This pic, which I posted previously, shows an olive tree in the orchard that has regenerated itself. This is just one of the many amazing things that olive trees can do. But while olive trees may be self-regenerating, olive orchards are not. That's why Ramon has been out there this week irrigating the trees and weeding the ground around them. To become truly productive, Ramon says we will need eventually to prune the orchard pretty heavily, but for now, we (he) will focus on giving the trees the proper irrigation they've been deprived of for so long. Because olive trees are "alternate bearing" (i.e., they tend to produce fruit every other year), and because this year's looks to be a big crop, Ramon figures we can prune aggressively next year, to prepare for an even better harvest the following season. Ramon says he has never been the lead of an olive operation before--i.e., the one making executive decisions like when to prune, when to fertilize, when to harvest, etc.--so he, too, is excited about this adventure.

"Drove my Chevy to the levee and the levee was dry...

The Sacramento Bee reports today that Yuba County's $405 million levee improvement project has received notice from FEMA that the levees meet the 100-year flood safety threshold. This is a major milestone, and should be a big step toward revitalization of the county. These levees should be especially beneficial to the communities of Linda and Olivehurst, which is where many of the clients of Harmony Health FRC and the students of Yuba College, live. The article reports that these are not just big levees, but smart ones. Sounds a little funny, but in fact, "setback levees"--of which this project now has the largest in California--actually are smarter than other levees because they are set back from the river, letting it take a wider and more natural course, and also providing wildlife habitat. So the launch of Harmony Health FRC's social enterprises, The Eating Well and the olive venture (we'll need a name for it, eventually), coincides with Yuba County's first step into a flood-safe era. Seems like another positive portent to me!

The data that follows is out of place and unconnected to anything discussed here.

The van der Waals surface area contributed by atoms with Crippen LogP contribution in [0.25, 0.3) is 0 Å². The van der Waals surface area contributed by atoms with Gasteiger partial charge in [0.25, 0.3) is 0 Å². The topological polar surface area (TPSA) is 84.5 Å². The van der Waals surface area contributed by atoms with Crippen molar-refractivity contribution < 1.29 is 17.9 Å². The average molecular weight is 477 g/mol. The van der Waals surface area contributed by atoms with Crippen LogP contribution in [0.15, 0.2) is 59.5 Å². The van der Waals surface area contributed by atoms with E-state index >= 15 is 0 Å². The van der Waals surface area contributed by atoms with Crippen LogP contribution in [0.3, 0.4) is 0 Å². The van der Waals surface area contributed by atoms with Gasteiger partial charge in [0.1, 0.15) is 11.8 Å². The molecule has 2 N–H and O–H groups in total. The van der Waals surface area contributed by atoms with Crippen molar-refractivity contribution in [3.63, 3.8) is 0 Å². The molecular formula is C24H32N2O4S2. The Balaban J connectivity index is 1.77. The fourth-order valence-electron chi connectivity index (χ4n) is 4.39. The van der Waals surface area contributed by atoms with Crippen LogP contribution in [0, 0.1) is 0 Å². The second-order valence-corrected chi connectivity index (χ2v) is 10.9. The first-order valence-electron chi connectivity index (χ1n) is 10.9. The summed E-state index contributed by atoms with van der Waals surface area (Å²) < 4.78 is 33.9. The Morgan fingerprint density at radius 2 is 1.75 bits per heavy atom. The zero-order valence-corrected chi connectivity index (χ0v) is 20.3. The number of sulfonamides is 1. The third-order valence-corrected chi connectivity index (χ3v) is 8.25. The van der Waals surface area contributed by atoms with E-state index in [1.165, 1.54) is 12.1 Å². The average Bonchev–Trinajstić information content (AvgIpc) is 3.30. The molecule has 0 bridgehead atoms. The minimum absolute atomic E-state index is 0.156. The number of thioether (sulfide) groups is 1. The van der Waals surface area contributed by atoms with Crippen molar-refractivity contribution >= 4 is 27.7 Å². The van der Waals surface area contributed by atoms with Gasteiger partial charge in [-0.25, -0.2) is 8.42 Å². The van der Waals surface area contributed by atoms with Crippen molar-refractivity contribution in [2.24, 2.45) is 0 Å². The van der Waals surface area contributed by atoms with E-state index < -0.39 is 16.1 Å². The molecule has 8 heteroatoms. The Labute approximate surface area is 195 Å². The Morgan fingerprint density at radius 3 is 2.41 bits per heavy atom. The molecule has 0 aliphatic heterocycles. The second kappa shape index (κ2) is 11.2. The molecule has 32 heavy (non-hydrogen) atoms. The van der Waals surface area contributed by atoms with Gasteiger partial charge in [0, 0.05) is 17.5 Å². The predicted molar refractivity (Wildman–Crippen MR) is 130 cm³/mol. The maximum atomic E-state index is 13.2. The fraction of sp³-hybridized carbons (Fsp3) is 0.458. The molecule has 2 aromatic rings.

"Them good 'ol boys was drinkin'...imported adulterated olive oil?!

This is a jar of olives from my refrigerator. Don't know if you can see the fine print, but these garlic stuffed olives are marketed as a local product from Stephens Farmhouse in Yuba City. Indeed, I bought them in a special "Local Produce" section of an independent grocery store in Marysville. But while I can't prove it, I strongly suspect that these olives were actually grown in Spain, or possibly Italy, not in California, and definitely not in the Yuba-Sutter area. The label on the jar says the olives were "especially made" for Stephens Farmhouse, but where and by whom is not discussed... One of the most surprising things I've learned about the olive industry so far is that, although California produces virtually all the olive oil and table olives made in the U.S., the U.S. accounts for a very small share of the world olive market. The vast majority olive oil consumed in California is not produced in California. And if The New Yorker is to be believed, much of the "Extra Virgin Olive Oil" that we import has labels that may be about as truthful as the one in the pic above. So why aren't more people in the U.S. consuming actual olives and actual olive oil from California (or just *actual* olive oil)? There are various and complicated reasons for this, including the fact that most European olive and olive oil producers are heavily subsidized by their governments, and the fact that many Americans still attach mystique to terms like "imported" and "real Italian". But then, many Americans think The Olive Garden is a great place to eat, so I guess The Eating Well and the olive venture (and the local food movement in general) really have our work laid out for us...